In Brief: Astronomy

In Brief

October 13, 2006

Storm on Jupiter may be more intense

A little more than a year ago, the small spot on Jupiter was a pale white; now it matches the reddish hue of its bigger sibling, the Great Red Spot, and boasts 400 mph winds, according to new data from the Hubble Space Telescope.

Both spots are actually fierce storms in Jupiter's atmosphere. While the red spot - at three times the size of Earth - is much more noticeable, strange things are happening to the Little Red Spot, officially called "Oval BA."

It probably gained strength as it shrunk slightly, the same way spinning ice skaters go faster when they move their arms closer, said NASA planetary scientist Amy Simon-Miller. Her findings from the Hubble data were published in the astronomical journal Icarus.

As the storm has grown stronger, it's probably picked up red material from lower in the Jupiter atmosphere, she said.



Go online to report statins problems

As anti-cholesterol statin drugs proliferate, a new Web site will enable people to report adverse effects of statins and other cholesterol-fighting drugs.

The site ( is operated by the University of California, San Diego with funding from the Robert Wood Johnson Foundation. The UCSD statin study's e-mail address is statin

Many physicians "are unfamiliar with the adverse experiences with these drugs that many people have reported - such as effects on muscle pain or weakness, memory and thinking or mood," said Dr. Beatrice A. Golomb of UCSD.

Although drug manufacturers report only rare side effects, Golomb said, "We received many calls from patients," with side effects and questions about what to expect, which the Web site also addresses.

Statin drugs Lipitor and Zocor were the top two selling U.S. drugs in 2004, according to Consumer Reports.

Cox News Service


Treatment may affect brain for years

Chemotherapy can cause changes in the brain's metabolism and blood flow that can last as long as 10 years, a discovery that may explain the mental fog and confusion that affect many cancer survivors, according to a new study.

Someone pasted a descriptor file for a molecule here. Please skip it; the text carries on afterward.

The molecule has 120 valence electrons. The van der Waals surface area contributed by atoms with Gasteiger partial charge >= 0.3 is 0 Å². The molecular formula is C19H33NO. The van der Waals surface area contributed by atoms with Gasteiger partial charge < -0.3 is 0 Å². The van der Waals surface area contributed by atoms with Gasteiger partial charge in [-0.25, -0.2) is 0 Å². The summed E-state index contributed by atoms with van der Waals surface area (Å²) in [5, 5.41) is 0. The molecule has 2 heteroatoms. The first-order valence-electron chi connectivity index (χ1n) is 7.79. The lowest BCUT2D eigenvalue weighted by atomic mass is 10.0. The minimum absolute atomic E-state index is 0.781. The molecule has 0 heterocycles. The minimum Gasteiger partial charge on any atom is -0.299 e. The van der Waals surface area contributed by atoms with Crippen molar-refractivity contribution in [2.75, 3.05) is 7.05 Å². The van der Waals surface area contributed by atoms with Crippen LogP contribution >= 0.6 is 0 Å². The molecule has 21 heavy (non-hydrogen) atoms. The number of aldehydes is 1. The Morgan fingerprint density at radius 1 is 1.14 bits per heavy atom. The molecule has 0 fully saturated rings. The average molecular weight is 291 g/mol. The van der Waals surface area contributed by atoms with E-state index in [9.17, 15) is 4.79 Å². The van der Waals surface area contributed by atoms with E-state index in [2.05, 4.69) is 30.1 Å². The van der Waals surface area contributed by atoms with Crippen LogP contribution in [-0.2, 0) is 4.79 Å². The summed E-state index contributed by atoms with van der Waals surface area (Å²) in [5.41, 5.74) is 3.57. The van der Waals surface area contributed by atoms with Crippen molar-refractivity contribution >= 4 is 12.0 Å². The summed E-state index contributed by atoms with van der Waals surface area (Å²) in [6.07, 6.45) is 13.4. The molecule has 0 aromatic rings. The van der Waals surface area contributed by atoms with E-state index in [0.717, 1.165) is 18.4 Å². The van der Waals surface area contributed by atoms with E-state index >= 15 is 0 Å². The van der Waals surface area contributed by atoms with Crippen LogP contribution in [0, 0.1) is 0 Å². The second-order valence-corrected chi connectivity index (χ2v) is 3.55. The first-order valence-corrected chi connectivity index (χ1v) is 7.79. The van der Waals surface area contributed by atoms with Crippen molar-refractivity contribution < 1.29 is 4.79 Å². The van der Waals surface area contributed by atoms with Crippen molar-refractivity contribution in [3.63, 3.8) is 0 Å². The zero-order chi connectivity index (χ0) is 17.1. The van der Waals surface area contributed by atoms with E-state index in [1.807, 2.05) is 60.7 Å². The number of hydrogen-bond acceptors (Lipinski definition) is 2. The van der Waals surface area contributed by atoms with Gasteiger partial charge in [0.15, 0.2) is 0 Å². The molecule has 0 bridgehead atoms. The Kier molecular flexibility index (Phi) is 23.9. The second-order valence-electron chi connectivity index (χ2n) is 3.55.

Researchers from the University of California, Los Angeles found that women who had undergone chemotherapy five to 10 years earlier had lower metabolism in a key region of the frontal cortex.

They also showed a spike in blood flow to the frontal cortex and cerebellum while performing memory tests, indicating a rapid jump in activity level, the scientists said in a statement.

The study was published Oct. 5 in the online edition of Breast Cancer Research and Treatment.



FDA approves canola oil labels

Canola oil may now be sold to consumers as a product that can reduce the risk of coronary heart disease, the leading cause of death in the United States with half a million victims annually.

Labels can say that limited evidence suggests consuming 19 grams - about 1 1/2 tablespoons - of canola oil daily may reduce the risk of coronary heart disease because of its unsaturated fat content, the Food and Drug Administration said. Canola oil should replace a similar amount of saturated fat and not increase the total number of calories a person eats each day, the FDA said.


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